North Idaho leader criticized for comparing nonessential workers to Holocaust victims
BONNER COUNTY, Idaho.– A North Idaho representative recently compared the temporary shutdown of nonessential businesses to Jewish people in the Holocaust who were sent to concentration camps.
District 1 Republican Representative Heather Scott made the comments in at least two recorded interviews this month with hosts of podcasts and other shows posted to YouTube.
Rep. Scott made the comparisons when discussing her opposition to Republican Governor Brad Little’s stay-home order, which is similar to the response by dozens of other states across the nation during the COVID-19 pandemic.
The Idaho leader, who rarely responds to requests for interviews from local news outlets, spent more than an hour talking with Defending Utah Radio, a group that bills itself as people who “expose those conspiring to take away your freedom and educate citizens on the principles of liberty.”
During the interview with Defending Utah Radio on April 14, Scott questioned the power of Governor Little and said his order deeming which businesses are essential is unconstitutional. Then she took it a step further to prove her point.
“Hitler used essential and nonessential Jewish workers and if you were nonessential, you were put on the bus or the train,” Scott said.
That reference is in regards to the the trains that German Nazis used to forcibly deport Jews, and other victims of the Holocaust, to concentration camps.
Scott made a similar reference two days later in another interview. This time with Jess Fields, who hosts a podcast out of Texas. During that discussion, she referred to the state’s governor as “Little Hitler.”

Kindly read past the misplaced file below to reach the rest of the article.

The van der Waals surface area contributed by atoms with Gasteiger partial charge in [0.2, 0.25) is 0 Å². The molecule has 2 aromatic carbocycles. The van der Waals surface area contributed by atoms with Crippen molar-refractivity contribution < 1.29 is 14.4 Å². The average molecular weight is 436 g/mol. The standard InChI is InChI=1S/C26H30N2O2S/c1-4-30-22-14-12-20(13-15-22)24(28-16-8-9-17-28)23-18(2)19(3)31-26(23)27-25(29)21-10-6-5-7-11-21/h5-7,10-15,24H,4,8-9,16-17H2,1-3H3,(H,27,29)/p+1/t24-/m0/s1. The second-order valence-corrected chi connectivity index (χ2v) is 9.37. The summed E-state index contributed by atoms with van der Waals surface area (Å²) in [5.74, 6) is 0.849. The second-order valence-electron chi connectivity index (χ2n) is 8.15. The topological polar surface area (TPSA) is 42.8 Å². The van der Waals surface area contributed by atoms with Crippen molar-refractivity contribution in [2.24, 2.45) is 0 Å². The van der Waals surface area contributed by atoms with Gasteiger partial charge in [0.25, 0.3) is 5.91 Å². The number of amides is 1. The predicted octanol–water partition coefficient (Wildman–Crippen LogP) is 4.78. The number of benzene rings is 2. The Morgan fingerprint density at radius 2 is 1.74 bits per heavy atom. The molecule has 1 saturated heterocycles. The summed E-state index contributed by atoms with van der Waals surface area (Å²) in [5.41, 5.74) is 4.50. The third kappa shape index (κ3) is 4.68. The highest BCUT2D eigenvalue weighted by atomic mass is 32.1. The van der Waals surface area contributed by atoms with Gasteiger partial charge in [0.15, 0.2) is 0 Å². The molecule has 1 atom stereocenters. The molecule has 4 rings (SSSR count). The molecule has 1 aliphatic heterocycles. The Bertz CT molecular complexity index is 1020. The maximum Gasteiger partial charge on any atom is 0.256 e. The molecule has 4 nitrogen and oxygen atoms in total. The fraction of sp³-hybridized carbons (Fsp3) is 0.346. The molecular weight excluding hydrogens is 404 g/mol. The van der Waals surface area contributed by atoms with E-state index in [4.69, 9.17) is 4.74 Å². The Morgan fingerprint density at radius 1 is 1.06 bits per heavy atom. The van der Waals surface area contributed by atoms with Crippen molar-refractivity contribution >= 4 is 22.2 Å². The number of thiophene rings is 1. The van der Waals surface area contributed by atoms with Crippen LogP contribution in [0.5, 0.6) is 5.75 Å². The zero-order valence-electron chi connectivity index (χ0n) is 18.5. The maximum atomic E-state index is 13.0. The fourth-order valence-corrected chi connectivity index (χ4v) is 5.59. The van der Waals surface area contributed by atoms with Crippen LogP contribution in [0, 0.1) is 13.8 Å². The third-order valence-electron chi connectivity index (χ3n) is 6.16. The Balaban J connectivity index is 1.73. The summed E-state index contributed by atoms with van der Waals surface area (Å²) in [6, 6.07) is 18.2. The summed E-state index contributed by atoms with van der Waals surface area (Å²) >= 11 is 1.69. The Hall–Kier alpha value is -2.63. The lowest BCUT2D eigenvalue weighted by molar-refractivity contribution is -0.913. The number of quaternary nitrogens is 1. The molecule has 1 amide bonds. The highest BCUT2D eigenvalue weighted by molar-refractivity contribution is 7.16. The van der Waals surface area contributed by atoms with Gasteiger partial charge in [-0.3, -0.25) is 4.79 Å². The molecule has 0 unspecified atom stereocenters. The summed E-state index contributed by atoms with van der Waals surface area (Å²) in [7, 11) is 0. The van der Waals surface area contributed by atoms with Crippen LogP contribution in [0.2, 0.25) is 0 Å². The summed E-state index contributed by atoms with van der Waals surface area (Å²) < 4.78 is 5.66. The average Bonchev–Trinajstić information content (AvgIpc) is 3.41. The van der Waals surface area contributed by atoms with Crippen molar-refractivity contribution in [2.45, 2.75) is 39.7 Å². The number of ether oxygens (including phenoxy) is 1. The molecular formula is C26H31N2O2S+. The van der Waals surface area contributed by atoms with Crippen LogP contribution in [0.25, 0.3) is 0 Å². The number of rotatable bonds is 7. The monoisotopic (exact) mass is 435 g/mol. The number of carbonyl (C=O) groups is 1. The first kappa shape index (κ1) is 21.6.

Those comments crossed a line for many, including members of the Kootenai County Task Force on Human Relations. The group denounced those comparisons in a statement to 4 News Now.
“It is offensive and painful to our State and our Jewish community for our Governor to be compared to the atrocities of Hitler. Governors of both parties have closed businesses and ordered people to stay home due to their first responsibility of public safety and the health and welfare of their citizens. We have the highest praise for Gov. Brad Little. This has nothing to do with an ideology.”
Scott did not respond to a request to discuss her recent comments with 4 News Now. But, the representative did respond to Friday’s story published in the Spokesman Review. She called the article “a hit piece.” Scott went on to say on Facebook that her “recent analogies are poignant and relative to our times.”
Scott has faced criticism before. In 2015, she posted a photo on Facebook from the campaign trail posing with a Confederate flag. She was reprimanded two years later for telling another female lawmaker the only way women move up in the Legislature is by trading sexual favors.
The Bonner County Sheriff also recently questioned whether the stay-home order was constitutional. Idaho Attorney General Lawrence Wasden said recently the governor can assert that order by law. Speaking to the Idaho Statesman, Wasden said that “the law in this area is clearly defined.”
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